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Program in Theater


Timothy K. Vasen

Executive Committee

Michael W. Cadden, Lewis Center for the Arts

Jill S. Dolan, English, Lewis Center for the Arts

Jeffrey K. Eugenides, Lewis Center for the Arts, Creative Writing

Su Friedrich, Lewis Center for the Arts, Visual Arts

Judith Hamera, Lewis Center for the Arts, Dance

Brian E. Herrera, Lewis Center for the Arts

Jhumpa Lahiri, Lewis Center for the Arts, Creative Writing

Chang-rae Lee, Lewis Center for the Arts, Creative Writing

Susan Marshall, Lewis Center for the Arts, Dance

Paul B. Muldoon, Lewis Center for the Arts, Creative Writing

James Richardson, Lewis Center for the Arts, Creative Writing

Joseph S. Scanlan, Lewis Center for the Arts, Visual Arts

P. Adams Sitney, Lewis Center for the Arts, Visual Arts

Tracy K. Smith, Lewis Center for the Arts, Creative Writing

Susan Wheeler, Lewis Center for the Arts, Creative Writing

Edmund V. White, Lewis Center for the Arts, Creative Writing

Stacy E. Wolf, Lewis Center for the Arts


Jill S. Dolan, also English, Lewis Center for the Arts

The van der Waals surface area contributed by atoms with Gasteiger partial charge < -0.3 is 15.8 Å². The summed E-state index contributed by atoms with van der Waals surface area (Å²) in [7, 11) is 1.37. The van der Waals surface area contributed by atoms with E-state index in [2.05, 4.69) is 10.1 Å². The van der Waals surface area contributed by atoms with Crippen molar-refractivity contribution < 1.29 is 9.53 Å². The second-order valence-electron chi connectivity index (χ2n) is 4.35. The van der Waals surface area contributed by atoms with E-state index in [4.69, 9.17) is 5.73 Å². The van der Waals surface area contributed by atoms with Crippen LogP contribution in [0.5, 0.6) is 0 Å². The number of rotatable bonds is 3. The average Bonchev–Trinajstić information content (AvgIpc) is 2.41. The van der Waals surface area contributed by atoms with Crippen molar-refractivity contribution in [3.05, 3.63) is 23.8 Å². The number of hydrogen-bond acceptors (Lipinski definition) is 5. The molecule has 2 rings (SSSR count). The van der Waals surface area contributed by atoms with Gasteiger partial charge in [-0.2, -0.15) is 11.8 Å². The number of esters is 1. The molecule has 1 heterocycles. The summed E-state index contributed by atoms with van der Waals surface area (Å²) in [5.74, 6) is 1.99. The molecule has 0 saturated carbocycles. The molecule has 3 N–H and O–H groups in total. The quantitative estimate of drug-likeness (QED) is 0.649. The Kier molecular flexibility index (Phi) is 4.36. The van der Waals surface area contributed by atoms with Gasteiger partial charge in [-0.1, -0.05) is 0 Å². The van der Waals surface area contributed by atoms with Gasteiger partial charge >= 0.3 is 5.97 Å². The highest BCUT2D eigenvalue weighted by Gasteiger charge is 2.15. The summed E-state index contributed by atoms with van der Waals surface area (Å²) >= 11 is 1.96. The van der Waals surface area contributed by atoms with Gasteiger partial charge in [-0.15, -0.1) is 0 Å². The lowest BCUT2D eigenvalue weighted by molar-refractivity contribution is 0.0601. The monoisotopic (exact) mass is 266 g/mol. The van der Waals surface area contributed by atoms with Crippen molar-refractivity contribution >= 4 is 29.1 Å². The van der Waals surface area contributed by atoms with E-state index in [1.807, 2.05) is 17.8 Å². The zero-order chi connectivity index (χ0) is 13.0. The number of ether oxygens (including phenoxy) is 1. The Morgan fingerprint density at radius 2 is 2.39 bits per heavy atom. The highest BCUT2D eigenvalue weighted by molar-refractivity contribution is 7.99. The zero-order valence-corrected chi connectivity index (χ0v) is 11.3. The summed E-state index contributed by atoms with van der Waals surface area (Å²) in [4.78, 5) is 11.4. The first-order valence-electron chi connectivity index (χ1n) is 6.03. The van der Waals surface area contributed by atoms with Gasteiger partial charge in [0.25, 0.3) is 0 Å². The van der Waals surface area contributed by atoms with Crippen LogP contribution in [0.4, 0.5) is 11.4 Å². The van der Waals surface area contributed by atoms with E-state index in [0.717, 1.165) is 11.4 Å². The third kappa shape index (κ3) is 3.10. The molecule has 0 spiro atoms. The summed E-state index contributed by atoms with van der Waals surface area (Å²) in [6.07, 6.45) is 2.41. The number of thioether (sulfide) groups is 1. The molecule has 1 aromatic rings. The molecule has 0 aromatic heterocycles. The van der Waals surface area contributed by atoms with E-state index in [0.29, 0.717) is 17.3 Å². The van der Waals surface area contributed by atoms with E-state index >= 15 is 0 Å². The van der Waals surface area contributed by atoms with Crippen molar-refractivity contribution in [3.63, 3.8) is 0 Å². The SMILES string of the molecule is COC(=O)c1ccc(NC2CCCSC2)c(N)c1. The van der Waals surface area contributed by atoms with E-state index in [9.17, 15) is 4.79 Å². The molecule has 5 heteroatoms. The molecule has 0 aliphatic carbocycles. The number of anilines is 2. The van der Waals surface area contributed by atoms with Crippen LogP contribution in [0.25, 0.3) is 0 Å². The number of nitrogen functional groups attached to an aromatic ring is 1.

Judith Hamera, Lewis Center for the Arts, Dance

Stacy E. Wolf, also Lewis Center for the Arts

Assistant Professor

Brian E. Herrera, also Lewis Center for the Arts

Senior Lecturer

Michael W. Cadden, also Lewis Center for the Arts


Robert N. Sandberg

Timothy K. Vasen

The Program in Theater, part of the Lewis Center for the Arts, allows students to work with professional artists and critics, as well as with scholars in the area of performance studies, to familiarize themselves with the nature of practical work in theater and the role theater has played and continues to play in various cultures at various times. The program offers courses in playwriting, acting, directing, design, dramaturgy, performance history, and criticism. The program also offers a full season of theatrical productions, under the supervision of professional artists and technicians, in order to allow students to bring the kinds of talents they develop in class to a wider audience. Visiting guest artists often offer workshops in their specialties, as well as directing students in productions or designing program shows. Program courses are open to all undergraduates interested in exploring the art of theater, but the program also offers the kinds of courses and co-curricular activities that will allow the student, upon graduation, to move into the best graduate conservatories to pursue advanced training.

Students looking for an opportunity to incorporate their theatrical studies into their concentrations might want to consider the Theater and Performance Studies track in the Department of English or Area D in the Department of Comparative Literature, but certificate students usually come from the full range of concentrations the University has to offer.

Admission to the Program